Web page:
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Product design and development

Author: Ulrich, Karl T. ; Eppinger, Steven D.Publisher: McGraw-Hill, 2008. ; Irwin, 2008.Edition: 4th international ed.Language: EnglishDescription: 368 p. : Graphs/Ill./Photos ; 24 cm.ISBN: 9780071259477Type of document: BookNote: Doriot: for 2013-2014 coursesBibliography/Index: Includes bibliographical references and index
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Book Asia Campus
Textbook Collection
Print HD31 .U47 2008
(Browse shelf)
900181396
Consultation only 900181396
Book Europe Campus
Main Collection
Print HD31 .U47 2008
(Browse shelf)
001214976
Consultation only 001214976
Book (short loan) Europe Campus
Main Collection
Print HD31 .U47 2008
(Browse shelf)
001214984
Available 001214984
Book Middle East Campus
Textbook Collection
Print HD31 .U47 2008
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500008957
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Doriot: for 2013-2014 courses

Includes bibliographical references and index

Digitized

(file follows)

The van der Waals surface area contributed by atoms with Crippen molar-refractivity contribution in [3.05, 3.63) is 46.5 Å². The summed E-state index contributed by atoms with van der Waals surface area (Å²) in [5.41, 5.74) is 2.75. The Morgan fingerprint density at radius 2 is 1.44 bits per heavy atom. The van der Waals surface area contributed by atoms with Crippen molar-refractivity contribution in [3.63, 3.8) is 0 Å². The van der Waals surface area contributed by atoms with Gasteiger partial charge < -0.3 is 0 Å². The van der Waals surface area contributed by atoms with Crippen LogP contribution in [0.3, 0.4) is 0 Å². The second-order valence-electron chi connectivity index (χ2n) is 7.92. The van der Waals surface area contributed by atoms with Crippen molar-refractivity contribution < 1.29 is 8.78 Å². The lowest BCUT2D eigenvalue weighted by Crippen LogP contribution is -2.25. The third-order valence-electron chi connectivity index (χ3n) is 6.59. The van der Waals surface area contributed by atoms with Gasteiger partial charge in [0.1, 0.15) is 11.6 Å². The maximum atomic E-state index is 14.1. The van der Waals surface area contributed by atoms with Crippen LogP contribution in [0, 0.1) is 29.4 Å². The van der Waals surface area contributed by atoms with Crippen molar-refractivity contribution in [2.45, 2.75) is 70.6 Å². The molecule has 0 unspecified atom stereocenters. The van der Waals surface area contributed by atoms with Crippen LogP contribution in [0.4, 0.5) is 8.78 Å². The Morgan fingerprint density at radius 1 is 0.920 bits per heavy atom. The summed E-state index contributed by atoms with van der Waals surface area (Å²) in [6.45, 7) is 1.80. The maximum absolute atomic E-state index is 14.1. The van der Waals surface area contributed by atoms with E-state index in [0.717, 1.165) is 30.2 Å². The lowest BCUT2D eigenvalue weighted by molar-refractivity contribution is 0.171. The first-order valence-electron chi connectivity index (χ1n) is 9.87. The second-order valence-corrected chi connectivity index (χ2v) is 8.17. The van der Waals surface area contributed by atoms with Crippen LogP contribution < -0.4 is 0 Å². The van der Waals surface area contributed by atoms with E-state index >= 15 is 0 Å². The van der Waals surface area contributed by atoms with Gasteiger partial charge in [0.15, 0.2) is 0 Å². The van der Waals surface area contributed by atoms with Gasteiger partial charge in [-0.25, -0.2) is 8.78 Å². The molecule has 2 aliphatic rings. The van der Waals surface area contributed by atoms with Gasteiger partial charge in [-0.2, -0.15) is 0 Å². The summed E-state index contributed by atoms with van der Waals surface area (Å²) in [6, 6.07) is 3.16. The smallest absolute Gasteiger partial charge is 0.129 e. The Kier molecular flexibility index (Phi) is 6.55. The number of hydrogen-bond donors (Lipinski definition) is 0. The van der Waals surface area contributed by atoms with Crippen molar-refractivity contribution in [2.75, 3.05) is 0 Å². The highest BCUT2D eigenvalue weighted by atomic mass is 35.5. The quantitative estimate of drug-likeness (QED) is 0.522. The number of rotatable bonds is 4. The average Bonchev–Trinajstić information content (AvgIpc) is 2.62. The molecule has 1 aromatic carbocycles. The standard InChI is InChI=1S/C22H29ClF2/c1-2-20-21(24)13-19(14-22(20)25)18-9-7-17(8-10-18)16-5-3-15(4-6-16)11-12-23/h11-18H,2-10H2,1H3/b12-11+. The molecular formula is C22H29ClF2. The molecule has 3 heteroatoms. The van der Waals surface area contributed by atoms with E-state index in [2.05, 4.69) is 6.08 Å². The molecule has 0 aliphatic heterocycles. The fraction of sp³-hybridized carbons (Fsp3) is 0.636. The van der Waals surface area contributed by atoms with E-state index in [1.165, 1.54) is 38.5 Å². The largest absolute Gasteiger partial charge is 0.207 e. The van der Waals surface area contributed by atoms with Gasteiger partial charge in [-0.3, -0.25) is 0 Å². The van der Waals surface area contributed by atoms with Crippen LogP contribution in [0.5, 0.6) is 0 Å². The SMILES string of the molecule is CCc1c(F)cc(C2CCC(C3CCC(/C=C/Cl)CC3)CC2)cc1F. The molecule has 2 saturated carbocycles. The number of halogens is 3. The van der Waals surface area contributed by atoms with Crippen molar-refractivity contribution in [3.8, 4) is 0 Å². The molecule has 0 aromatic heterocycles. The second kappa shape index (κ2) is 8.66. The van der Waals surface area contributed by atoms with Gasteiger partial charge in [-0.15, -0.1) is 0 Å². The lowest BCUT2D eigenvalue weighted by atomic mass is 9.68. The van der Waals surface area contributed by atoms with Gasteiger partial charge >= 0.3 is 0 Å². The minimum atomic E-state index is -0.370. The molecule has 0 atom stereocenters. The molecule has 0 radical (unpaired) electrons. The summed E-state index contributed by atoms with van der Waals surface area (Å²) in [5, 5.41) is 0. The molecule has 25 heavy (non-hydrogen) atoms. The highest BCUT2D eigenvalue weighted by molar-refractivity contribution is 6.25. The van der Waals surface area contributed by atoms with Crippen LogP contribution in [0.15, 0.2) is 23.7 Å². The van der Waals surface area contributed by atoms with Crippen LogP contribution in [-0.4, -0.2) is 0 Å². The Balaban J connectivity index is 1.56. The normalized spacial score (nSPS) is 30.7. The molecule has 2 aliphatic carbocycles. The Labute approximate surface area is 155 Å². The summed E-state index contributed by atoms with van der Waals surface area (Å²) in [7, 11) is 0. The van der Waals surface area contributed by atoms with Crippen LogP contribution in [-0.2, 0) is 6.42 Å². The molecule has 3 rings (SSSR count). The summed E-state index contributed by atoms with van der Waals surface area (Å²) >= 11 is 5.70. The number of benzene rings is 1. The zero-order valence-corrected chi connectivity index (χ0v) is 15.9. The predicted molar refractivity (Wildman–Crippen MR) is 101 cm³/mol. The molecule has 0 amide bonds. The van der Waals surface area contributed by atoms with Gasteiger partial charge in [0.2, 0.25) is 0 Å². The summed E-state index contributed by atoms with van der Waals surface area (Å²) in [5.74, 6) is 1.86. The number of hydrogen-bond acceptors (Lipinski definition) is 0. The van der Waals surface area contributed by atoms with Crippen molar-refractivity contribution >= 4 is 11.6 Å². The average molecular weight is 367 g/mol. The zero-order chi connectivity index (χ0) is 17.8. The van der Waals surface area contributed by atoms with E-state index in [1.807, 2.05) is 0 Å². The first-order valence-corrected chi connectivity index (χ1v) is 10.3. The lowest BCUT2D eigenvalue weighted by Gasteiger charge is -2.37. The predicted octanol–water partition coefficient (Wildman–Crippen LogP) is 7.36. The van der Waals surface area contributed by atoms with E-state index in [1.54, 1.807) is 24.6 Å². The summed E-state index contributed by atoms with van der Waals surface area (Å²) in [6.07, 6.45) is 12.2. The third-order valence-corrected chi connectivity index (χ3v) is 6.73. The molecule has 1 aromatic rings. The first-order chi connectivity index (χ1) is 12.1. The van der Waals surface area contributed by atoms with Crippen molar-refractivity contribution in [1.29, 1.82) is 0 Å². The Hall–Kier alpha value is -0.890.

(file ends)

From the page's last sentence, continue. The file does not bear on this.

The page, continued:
Product Design and Development Contents Chapter 1 Introduction 1 Characteristics of Successful Product Development 2 Who Designs and Develops Products? 3 Duration and Cost of Product Development 5 The Challenges of Product Development 6 Approach of This Book 6 Structured Methods 7 Industrial Examples 7 Organizational Realities 7 Roadmap of the Book 8 Organizational Links May Be Aligned with Functions, Projects, or Both 25 Choosing an Organizational Structure 26 The AMF Organization 28 Summary 30 References and Bibliography 30 Exercises 31 Thought Questions 32 Chapter 3 Product Planning 33 The Product Planning Process 34 Four Types of Product Development Projects 35 The Process 36 References and Bibliography 10 Exercises 10 Thought Question 10 Step 1: Identify Opportunities 37 Step 2: Evaluate and Prioritize Projects 38 Competitive Strategy 38 Market Segmentation 39 Technological Trajectories 40 Product Platform Planning 40 Evaluating Fundamentally New Product Opportunities 42 Balancing the Portfolio 43 Chapter 2 Development Processes and Organizations 11 A Generic Development Process 12 Concept Development: The Front-End Process 16 Adapting the Generic Product Development Process 18 Technology-Push Products 18 Platform Products 20 Process-Intensive Products 20 Customized Products 20 High-Risk Products 20 Quick-Build Products 21 Complex Systems 21 Step 3: Allocate Resources and Plan Timing 43 Resource Allocation 44 Project Timing 45 The Product Plan 45 Step 4: Complete Pre-Project Planning 45 Mission Statements 47 Assumptions and Constraints 48 Staffing and Other Pre-Project Planning Activities 49 Product Development Process Flows 22 The AMF Development Process 22 Product Development Organizations 23 Organizations Are Formed by Establishing Links among Individuals 23 Step 5: Reflect on the Results and the Process 49 Summary 50 References and Bibliography 50 Exercises 52 Thought Questions 52 Chapter 4 Identifying Customer Needs 53 Step 1: Gather Raw Data from Customers 56 Choosing Customers 58 The Art of Eliciting Customer Needs Data 59 Documenting Interactions with Customers 60 Chapter 6 Concept Generation 97 The Activity of Concept Generation 98 Structured Approaches Reduce the Likelihood of Costly Problems 99 A Five-Step Method 99 Step 2: Interpret Raw Data in Terms of Customer Needs 61 Step 3: Organize the Needs into a Hierarchy 63 Step 4: Establish the Relative Importance of the Needs 66 Step 5: Reflect on the Results and the Process 67 Summary 68 References and Bibliography 68 Exercises 69 Thought Questions 70 Step 1: Clarify the Problem 100 Decompose a Complex Problem into Simpler Subproblems 101 Focus Initial Efforts on the Critical Subproblems 103 Step 2: Search Externally 104 Interview Lead Users 104 Consult Experts 105 Search Patents 105 Search Published Literature 106 Benchmark Related Products 107 Step 3: Search Internally 107 Chapter 5 Product Specifications 71 What Are Specifications? 72 When Are Specifications Established? 73 Establishing Target Specifications 74 Step 1: Prepare the List of Metrics 75 Step 2: Collect Competitive Benchmarking Information 79 Step 3: Set Ideal and Marginally Acceptable Target Values 79 Step 4: Reflect on the Results and the Process 83 Both Individual and Group Sessions Can Be Useful 108 Hints for Generating Solution Concepts 109 Step 4: Explore Systematically 110 Concept Classification Tree 112 Concept Combination Table 114 Managing the Exploration Process 117 Setting the Final Specifications 83 Step 1: Develop Technical Models of the Product 85 Step 2: Develop a Cost Model of the Product 86 Step 3: Refine the Specifications, Making Trade-Offs Where Necessary 88 Step 4: Flow Down the Specifications as Appropriate 89 Step 5: Reflect on the Results and the Process 91 Step 5: Reflect on the Solutions and the Process 119 Summary 120 References and Bibliography 121 Exercises 122 Thought Questions 122 Chapter 7 Concept Selection 123 Concept Selection Is an Integral Part of the Product Development Process 124 All Teams Use Some Method for Choosing a Concept 125 A Structured Method Offers Several Benefits 128 Overview of Methodology 129 Concept Screening 130 Step 1: Prepare the Selection Matrix 130 Step 2: Rate the Concepts 131 Step 3: Rank the Concepts 132 Summary 91 References and Bibliography 92 Exercises 93 Thought Questions 93 Appendix Target Costing 94 Step 4: Combine and Improve the Concepts 132 Step 5: Select One or More Concepts 132 Step 6: Reflect on the Results and the Process 133 Implications of the Architecture 167 Product Change 167 Product Variety 168 Component Standardization 169 Product Performance 169 Manufacturability 170 Product Development Management 171 Concept Scoring 134 Step 1: Prepare the Selection Matrix 134 Step 2: Rate the Concepts 135 Step 3: Rank the Concepts 136 Step 4: Combine and Improve the Concepts 136 Step 5: Select One or More Concepts 136 Step 6: Reflect on the Results and the Process 137 Establishing the Architecture 171 Step 1: Create a Schematic of the Product 172 Step 2: Cluster the Elements of the Schematic 173 Step 3: Create a Rough Geometric Layout 175 Step 4: Identify the Fundamental and Incidental Interactions 176 Caveats 137 Summary 139 References and Bibliography 139 Exercises 140 Thought Questions 141 Appendix A Concept-Screening Matrix Example 142 Appendix B Concept-Scoring Matrix Example 143 Delayed Differentiation 177 Platform Planning 180 Differentiation Plan 180 Commonality Plan 181 Managing the Trade-Off between Differentiation and Commonality 182 Chapter 8 Concept Testing 145 Step 1: Define the Purpose of the Concept Test 147 Step 2: Choose a Survey Population 147 Step 3: Choose a Survey Format 148 Step 4: Communicate the Concept 149 Matching the Survey Format with the Means of Communicating the Concept 153 Issues in Communicating the Concept 153 Related System-Level Design Issues 182 Defining Secondary Systems 183 Establishing the Architecture of the Chunks 183 Creating Detached Interface Specifications 184 Summary 184 References and Bibliography 185 Exercises 186 Thought Questions 186 Chapter 10 Industrial Design 187 What Is Industrial Design? 189 Assessing the Need for Industrial Design 191 Expenditures for Industrial Design 191 How Important Is Industrial Design to a Product? 191 Ergonomic Needs 192 Aesthetic Needs 193 Step 5: Measure Customer Response 155 Step 6: Interpret the Results 155 Step 7: Reflect on the Results and the Process 158 Summary 159 References and Bibliography 159 Exercises 160 Thought Questions 160 Appendix Estimating Market Sizes 161 Chapter 9 The Impact of Industrial Design 193 Is Industrial Design Worth the Investment? 193 How Does Industrial Design Establish a Corporate Identity? 196 Product Architecture 163 What Is Product Architecture? 164 Types of Modularity 166 When Is the Product Architecture Defined? 167 The Industrial Design Process 197 1. Investigation of Customer Needs 197 2. Conceptualization 197 3. Preliminary Refinement 198 4. Further Refinement and Final Concept Selection 198 5. Control Drawings or Models 200 6. Coordination with Engineering, Manufacturing, and External Vendors 200 The Impact of Computer-Based Tools on the ID Process 200 Step 3: Reduce the Costs of Assembly 223 Keeping Score 224 Integrate Parts 224 Maximize Ease ofAssembly 225 Consider Customer Assembly 226 Step 4: Reduce the Costs of Supporting Production 226 Minimize Systemic Complexity 227 Error Proofing 227 Management of the Industrial Design Process 201 Timing of Industrial Design Involvement 202 Assessing the Quality of Industrial Design 204 1. Quality of the User Interface 204 2. Emotional Appeal 204 3. Ability to Maintain and Repair the Product 204 4. Appropriate Use of Resources 206 5. Product Differentiation 206 Step 5: Consider the Impact of DFM Decisions on Other Factors 228 The Impact of DFM on Development Time 228 The Impact of DFM on Development Cost 228 The Impact of DFM on Product Quality 229 The Impact of DFM on External Factors 229 Summary 206 References and Bibliography 207 Exercises 208 Thought Questions 208 Chapter 11 Design for Manufacturing 209 Design for Manufacturing Defined 211 DFM Requires a Cross-Functional Team 211 DFM Is Performed throughout the Development Process 211 Overview of the DFM Process 212 Step 1: Estimate the Manufacturing Costs 212 Fixed Costs versus Variable Costs 215 The Bill of Materials 215 Estimating the Costs of Standard Components 216 Estimating the Costs of Custom Components 217 Estimating the Cost ofAssembly 218 Estimating the Overhead Costs 219 Results 229 Summary 231 References and Bibliography 232 Exercises 233 Thought Questions 234 Appendix A Materials Costs 235 Appendix B Component Manufacturing Costs 236 Appendix C Assembly Costs 242 Appendix D Cost Structures 243 Chapter 12 Prototyping 245 Understanding Prototypes 247 Types of Prototypes 247 What Are Prototypes Used For? 250 Step 2: Reduce the Costs of Components 220 Understand the Process Constraints and Cost Drivers 220 Redesign Components to Eliminate Processing Steps 221 Choose the Appropriate Economic Scale for the Part Process 221 Standardize Components and Processes 222 Adhere to "Black Box" Component Procurement 223 Principles of Prototyping 253 Analytical Prototypes Are Generally More Flexible than Physical Prototypes 253 Physical Prototypes Are Required to Detect Unanticipated Phenomena 253 A Prototype May Reduce the Risk of Costly Iterations 254 A Prototype May Expedite Other Development Steps 256 A Prototype May Restructure Task Dependencies 257 Prototyping Technologies 257 3D CAD Modeling and Analysis 257 Free-Form Fabrication 258 Chapter 14 Patents and Intellectual Property 287 What Is Intellectual Property? 288 Overview of Patents 289 Utility Patents 290 Preparing a Disclosure 290 Planning for Prototypes 259 Step 1: Define the Purpose of the Prototype 259 Step 2: Establish the Level ofApproximation of the Prototype 260 Step 3: Outline an Experimental Plan 260 Step 4: Create a Schedule for Procurement, Construction, and Testing 260 Planning Milestone Prototypes 261 Step 1: Formulate a Strategy and Plan 292 Timing of Patent Applications 292 Type ofApplication 293 Scope ofApplication 294 Summary 262 References and Bibliography 263 Exercises 264 Thought Questions 264 Step 2: Study Prior Inventions 294 Step 3: Outline Claims 295 Step 4: Write the Description of the Invention 296 Figures 297 Writing the Detailed Description 297 Defensive Disclosure 298 Step 5: Refine Claims 299 Writing the Claims 299 Guidelines for Crafting Claims 302 Chapter 13 Robust Design 267 What Is Robust Design? 268 Design of Experiments 270 The Robust Design Process 271 Step 1: Identify Control Factors, Noise Factors, and Performance Metrics 271 Step 2: Formulate an Objective Function 272 Step 3: Develop the Experimental Plan 273 Experimental Designs 273 Testing Noise Factors 275 Step 6: Pursue Application 302 Step 7: Reflect on the Results and the Process 304 Summary 304 References and Bibliography 305 Exercises 305 Thought Questions 305 Appendix A Trademarks 306 Appendix B Advice to Individual Inventors 306 Step 4: Run the Experiment 277 Step 5: Conduct the Analysis 277 Computing the Objective Function 277 Computing Factor Effects by Analysis of Means 278 Chapter 15 Product Development Economics 309 Elements of Economic Analysis 310 Quantitative Analysis 310 Qualitative Analysis 310 When Should Economic Analysis Be Performed? 311 Economic Analysis Process 312 Step 6: Select and Confirm Factor Setpoints 279 Step 7: Reflect and Repeat 279 Caveats 280 Summary 280 References and Bibliography 281 Exercises 282 Thought Questions 282 Appendix Orthogonal Arrays 283 Step 1: Build a Base-Case Financial Model 312 Estimate the Timing and Magnitude of Future Cash Inflows and Outflows 312 Compute the Net Present Value of the Cash Flows 314 The Base-Case Financial Model Can Support Go/No-Go Decisions and Major Investment Decisions 315 Chapter 16 Managing Projects 333 Understanding and Representing Tasks 334 Sequential, Parallel, and Coupled Tasks 334 The Design Structure Matrix 336 Gantt Charts 337 PERT Charts 338 The Critical Path 338 Baseline Project Planning 339 The Contract Book 339 Project Task List 339 Team Staffing and Organization 341 Project Schedule 342 Project Budget 343 Project Risk Plan 343 Modifying the Baseline Plan 344 Step 2: Perform Sensitivity Analysis 315 Development Cost Example 316 Development Time Example 317 Step 3: Use Sensitivity Analysis to Understand Project Trade-Offs 318 Six Potential Interactions 318 Trade-Off Rules 320 Limitations of Quantitative Analysis 321 Step 4: Consider the Influence of the Qualitative Factors on Project Success 322 Projects Interact with the Firm, the Market, and the Macro Environment 322 Carrying Out Qualitative Analysis 324 Summary 325 References and Bibliography 326 Exercises 327 Thought Questions 327 Appendix A Time Value of Money and the Net Present Value Technique 327 Appendix B Modeling Uncertain Cash Flows Using Net Present Value Analysis 330 Accelerating Projects 345 Project Execution 348 Coordination Mechanisms 348 Assessing Project Status 351 Corrective Actions 351 Postmortem Project Evaluation 352 Summary 353 References and Bibliography 354 Exercises 356 Thought Questions 356 Appendix Design Structure Matrix Example 356 Index 359